Innovation can help growing need for sustainable food system - comment

By 2050, the world’s population is expected to be close to 10 billion, and with it a serious demand for food.

Biotechnology comes into contact with nearly every sector, says Bustard. Picture: contributed.
Biotechnology comes into contact with nearly every sector, says Bustard. Picture: contributed.

Feeding a growing population is a challenge – but so too is doing it in a way that reduces the impact on our planet. So how can we sustainably ensure the world has enough to eat?

At Industrial Biotechnology Innovation Centre (IBioIC) this is a challenge we are tackling head on. We have been working over the past six years with academics and more than 120 member companies enabling the use of innovative industrial biotechnology (IB) to provide solutions to resources and environmental challenges.

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Biotechnology comes into contact with nearly every sector. Looking at waste hierarchy, one industry’s waste or by-product can deliver sustainable solutions to another industry’s problem. This is especially apparent in the food and drink sector where our member organisations are working to create pathways that will deliver a sustainable food system, that in turn can support society and the planet.

Mark Bustard is chief executive of IBioIC. Picture: contributed.
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In February 2018, the Scottish Government committed to reduce Scotland's food waste by 33 per cent by 2025. Repurposing waste products is a great application of IB. Looking at the food and drink farm-to-fork supply chain in particular, one of our member companies, MiAlgae, is producing salmon feed made from algae that has actually been grown using whisky co-products – this process as a whole significantly reduces carbon emissions.

Another IBioIC member company, Argent Energy, is the UK’s leading sustainable biodiesel producer, making clean, green fuel from waste by-products from the food industry such as used cooking oil and waste animal fats.

The opportunities that the IB platform offers is endless; tomato skins and seeds into a zero-calorie sugar substitute, eggs shells into picnicware, and even langoustine shells into sustainable food packaging. All these are examples of repurposing waste resources to produce or process materials, chemicals and energy, and support the delivery of a truly circular economy.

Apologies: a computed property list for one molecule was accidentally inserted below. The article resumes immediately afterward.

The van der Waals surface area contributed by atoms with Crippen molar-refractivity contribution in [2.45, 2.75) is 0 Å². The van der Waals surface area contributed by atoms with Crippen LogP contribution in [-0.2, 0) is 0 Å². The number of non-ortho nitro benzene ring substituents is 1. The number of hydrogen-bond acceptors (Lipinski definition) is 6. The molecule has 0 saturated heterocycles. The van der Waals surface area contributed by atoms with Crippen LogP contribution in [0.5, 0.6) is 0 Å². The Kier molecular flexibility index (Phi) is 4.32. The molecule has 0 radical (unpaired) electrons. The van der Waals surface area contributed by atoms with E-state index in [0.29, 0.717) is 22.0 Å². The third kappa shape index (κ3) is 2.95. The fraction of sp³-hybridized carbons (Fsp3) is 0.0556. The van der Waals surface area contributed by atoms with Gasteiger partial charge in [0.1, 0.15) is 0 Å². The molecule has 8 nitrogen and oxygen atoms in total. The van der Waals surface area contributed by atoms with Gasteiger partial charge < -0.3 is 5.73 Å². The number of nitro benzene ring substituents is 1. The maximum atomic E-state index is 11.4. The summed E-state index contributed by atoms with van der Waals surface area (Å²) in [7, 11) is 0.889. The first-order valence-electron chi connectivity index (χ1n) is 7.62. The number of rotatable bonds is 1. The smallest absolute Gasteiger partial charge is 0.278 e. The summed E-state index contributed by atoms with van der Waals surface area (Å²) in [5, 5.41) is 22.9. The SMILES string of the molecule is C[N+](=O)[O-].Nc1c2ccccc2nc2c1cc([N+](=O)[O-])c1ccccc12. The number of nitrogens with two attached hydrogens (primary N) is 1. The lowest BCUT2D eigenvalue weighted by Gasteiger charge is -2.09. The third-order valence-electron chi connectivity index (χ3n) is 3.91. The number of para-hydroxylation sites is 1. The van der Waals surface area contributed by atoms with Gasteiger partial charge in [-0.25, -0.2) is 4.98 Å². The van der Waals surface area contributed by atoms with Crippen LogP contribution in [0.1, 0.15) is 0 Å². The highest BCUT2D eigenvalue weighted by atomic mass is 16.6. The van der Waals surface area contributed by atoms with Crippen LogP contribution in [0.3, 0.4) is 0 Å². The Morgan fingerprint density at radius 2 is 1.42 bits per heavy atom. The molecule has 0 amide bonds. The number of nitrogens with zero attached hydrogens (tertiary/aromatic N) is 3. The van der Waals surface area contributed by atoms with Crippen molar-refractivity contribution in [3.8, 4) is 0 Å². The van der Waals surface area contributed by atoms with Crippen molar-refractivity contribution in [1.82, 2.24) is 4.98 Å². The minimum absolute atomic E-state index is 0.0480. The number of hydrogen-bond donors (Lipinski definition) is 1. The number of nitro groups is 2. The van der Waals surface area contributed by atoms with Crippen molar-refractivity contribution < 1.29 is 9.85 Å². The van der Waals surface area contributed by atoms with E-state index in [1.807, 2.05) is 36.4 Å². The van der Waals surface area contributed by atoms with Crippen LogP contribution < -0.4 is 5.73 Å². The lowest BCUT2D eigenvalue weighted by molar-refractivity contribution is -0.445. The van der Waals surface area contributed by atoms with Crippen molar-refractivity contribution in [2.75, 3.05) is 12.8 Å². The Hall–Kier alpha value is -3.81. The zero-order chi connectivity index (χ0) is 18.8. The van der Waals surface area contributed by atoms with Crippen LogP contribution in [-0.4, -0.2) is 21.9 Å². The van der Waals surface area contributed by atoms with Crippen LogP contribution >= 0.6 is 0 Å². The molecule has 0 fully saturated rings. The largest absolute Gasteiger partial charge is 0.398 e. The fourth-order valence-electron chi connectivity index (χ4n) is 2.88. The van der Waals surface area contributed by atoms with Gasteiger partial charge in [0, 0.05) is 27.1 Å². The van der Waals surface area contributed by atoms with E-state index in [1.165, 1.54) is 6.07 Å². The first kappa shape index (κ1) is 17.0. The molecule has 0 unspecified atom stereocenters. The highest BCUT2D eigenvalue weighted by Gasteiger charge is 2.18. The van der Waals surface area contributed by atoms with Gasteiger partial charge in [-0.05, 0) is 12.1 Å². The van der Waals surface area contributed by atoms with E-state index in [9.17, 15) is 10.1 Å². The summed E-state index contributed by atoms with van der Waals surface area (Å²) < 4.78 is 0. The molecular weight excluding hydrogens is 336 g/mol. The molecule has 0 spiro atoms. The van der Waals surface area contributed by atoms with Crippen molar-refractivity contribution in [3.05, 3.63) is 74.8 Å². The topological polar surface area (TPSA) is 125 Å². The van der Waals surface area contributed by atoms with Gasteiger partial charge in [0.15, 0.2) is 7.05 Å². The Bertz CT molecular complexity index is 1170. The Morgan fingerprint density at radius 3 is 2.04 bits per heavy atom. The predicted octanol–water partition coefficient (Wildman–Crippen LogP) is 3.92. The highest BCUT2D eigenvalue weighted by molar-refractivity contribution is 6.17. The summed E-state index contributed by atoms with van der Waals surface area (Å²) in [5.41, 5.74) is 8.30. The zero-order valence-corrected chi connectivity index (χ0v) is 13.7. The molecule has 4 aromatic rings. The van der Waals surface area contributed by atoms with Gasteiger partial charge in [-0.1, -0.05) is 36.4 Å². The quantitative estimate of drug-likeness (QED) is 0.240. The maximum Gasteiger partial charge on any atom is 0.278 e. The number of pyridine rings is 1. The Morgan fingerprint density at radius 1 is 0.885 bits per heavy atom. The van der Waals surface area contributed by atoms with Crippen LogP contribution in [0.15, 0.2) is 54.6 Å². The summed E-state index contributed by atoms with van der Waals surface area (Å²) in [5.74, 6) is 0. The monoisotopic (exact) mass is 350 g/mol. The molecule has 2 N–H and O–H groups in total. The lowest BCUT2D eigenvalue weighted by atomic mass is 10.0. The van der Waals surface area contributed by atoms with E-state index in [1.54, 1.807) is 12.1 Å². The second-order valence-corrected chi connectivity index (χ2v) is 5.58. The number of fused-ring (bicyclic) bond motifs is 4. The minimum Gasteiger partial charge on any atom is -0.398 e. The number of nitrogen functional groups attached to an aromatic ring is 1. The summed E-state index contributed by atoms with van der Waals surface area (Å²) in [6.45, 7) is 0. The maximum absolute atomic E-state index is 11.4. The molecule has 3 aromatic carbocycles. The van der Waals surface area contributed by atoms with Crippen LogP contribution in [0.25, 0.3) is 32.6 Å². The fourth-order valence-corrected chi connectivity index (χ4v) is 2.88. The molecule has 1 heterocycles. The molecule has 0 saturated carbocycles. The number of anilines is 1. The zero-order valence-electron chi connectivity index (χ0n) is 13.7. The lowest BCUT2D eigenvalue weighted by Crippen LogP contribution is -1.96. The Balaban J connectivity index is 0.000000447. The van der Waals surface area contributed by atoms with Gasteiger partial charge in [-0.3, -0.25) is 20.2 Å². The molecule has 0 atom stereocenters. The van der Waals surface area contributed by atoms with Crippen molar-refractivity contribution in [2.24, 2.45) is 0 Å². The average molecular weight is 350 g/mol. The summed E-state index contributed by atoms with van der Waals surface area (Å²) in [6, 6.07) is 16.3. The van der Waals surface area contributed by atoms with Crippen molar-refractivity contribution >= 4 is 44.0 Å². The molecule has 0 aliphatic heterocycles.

As well as utilising waste in the supply chain, IB can help facilitate sustainable food production. A new challenge that has risen to the fore is in meeting the growing global demand for sustainable protein, whether this is for direct human consumption or for the animal feed needed for our agriculture and aquaculture sectors. Biotechnology companies in Scotland are using what we call “feedstocks” from agriculture, marine and forestry in sustainable manufacturing processes to develop sustainable potential sources of protein and wider nutritional products.

Decision

We are all witnessing a significant shift in consumer behaviour, with more people making the conscious decision to swap meat for alternative non-animal and plant-based derived protein sources more frequently. Again, this is somewhere the IB eco-system is providing sustainable solutions.

IBioIC member company, 3FBio, is producing an efficient alternative to animal protein via the zero-waste fermentation of high-quality protein, converting starch to protein using cost efficient feedstocks. By doing this, 3FBio has created a protein ingredient that food companies can use as meat substitute products, protein ingredients or even in pet food.

It is clear to see that IB is an enabling technology that can help to address some of the food concerns the world is facing. Most recently, the most significant challenge has been Covid-19. The global pandemic has affected every aspect of life, including the delicate nature of the just-in-time supply chairs. Food systems and supply chains are complex and spread across different countries, and some sectors rely on the ability to import goods and services. Post-pandemic, we need to build security into key supply chains looking at the options innovation can provide that would allow for a different type of domestic production through the uptake of IB options, providing Scotland with greater resilience.

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The continued growth and large-scale application of biotechnology will help to improve food security and help to deliver the green recovery. IBioIC is involved at every link of the supply chain, creating networks and connections, and acts as an interface from farmer to through to multinational businesses.

We have the tools at the ready to ensure a sustainable IB ecosystem can be in place, but we need industry and sectors to adapt their behaviours; to consider their processes, their supply chains, and how they can do this in a more sustainable way and taking a cross-sector approach. Once that happens and becomes the norm, the benefit will be huge. We will be able to feed the world without compromising the planet.

Mark Bustard is chief executive of IBioIC

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